I have worked as a director of engineering at a brand-name post-IPO tech company. I have worked with product managers and group product managers, including people we hired from Microsoft, Spotify, Google, etc. I worked there for 8 years, from before we had a single product manager, and watched the product management discipline evolve.
I didn't learn anything new from this book, since it captures (more or less) how we work. But that doesn't mean it doesn't have value. This is the best one-book summary of how a modern product manager should approach building a product. I would happily give this to every product management new hire. It captures the current zeitgeist and, especially in the first half of the book, provides the execution details that are sometimes missing from otherwise great but theory-laden product development books. (I'm looking at you Principles of Product Development Flow!!!)
I knocked off a star because the book has some flaws that could be rectified in a future edition. Some topics are covered so superficially you'd almost be better served just by a link to the relevant wikipedia page (this was most noticeable in the sections on execution covering Scrum, Kanban, Continuous Integration, and Continuous Deployment). I would rather these sections be either shorter (just a reference to a more definitive book on the subject) or longer (and have more of a focus on how a product manager is affected by the topic or should drive change).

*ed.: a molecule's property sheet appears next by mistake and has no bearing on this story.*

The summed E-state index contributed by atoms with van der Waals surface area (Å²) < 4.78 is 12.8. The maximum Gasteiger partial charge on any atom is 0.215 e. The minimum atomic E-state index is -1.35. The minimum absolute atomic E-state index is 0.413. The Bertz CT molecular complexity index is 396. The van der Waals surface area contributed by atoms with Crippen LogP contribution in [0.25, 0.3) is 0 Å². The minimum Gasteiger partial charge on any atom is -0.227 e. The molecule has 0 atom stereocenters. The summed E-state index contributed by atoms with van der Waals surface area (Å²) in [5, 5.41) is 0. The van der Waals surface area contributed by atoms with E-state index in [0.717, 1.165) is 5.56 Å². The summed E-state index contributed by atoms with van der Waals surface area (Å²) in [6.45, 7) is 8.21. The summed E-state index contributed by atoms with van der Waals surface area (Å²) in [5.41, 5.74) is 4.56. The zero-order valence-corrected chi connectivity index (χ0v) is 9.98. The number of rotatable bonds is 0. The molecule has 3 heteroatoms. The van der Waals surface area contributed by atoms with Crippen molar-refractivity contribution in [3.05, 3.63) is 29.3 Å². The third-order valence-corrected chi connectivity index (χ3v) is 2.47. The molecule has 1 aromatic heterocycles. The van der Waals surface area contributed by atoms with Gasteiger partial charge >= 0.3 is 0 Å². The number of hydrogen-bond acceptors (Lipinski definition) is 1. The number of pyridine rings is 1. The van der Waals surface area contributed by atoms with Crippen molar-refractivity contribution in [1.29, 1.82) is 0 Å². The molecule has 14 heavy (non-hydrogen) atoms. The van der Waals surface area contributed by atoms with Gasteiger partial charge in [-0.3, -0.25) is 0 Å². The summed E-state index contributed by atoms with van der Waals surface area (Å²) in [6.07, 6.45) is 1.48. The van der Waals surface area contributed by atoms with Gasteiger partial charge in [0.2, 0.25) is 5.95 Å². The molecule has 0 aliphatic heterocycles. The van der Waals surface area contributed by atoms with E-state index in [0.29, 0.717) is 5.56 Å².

There were several sections where I felt the writing belabored obvious points and what was explained in 5 or 10 pages probably could have been done in 1 or 2. For instance, the example of "waves" of user testing that gradually refine the product or the examples of "equations" for business metrics. But again, take my opinion on this with a grain of salt because all of this stuff is how I'm used to working. Possibly readers who are newer to this approach NEED the long-winded explanations to see how it works in practice.
Due to the above two points, the last 1/3 of the book I skimmed large sections. But the first half or two-thirds of the book are really, really good.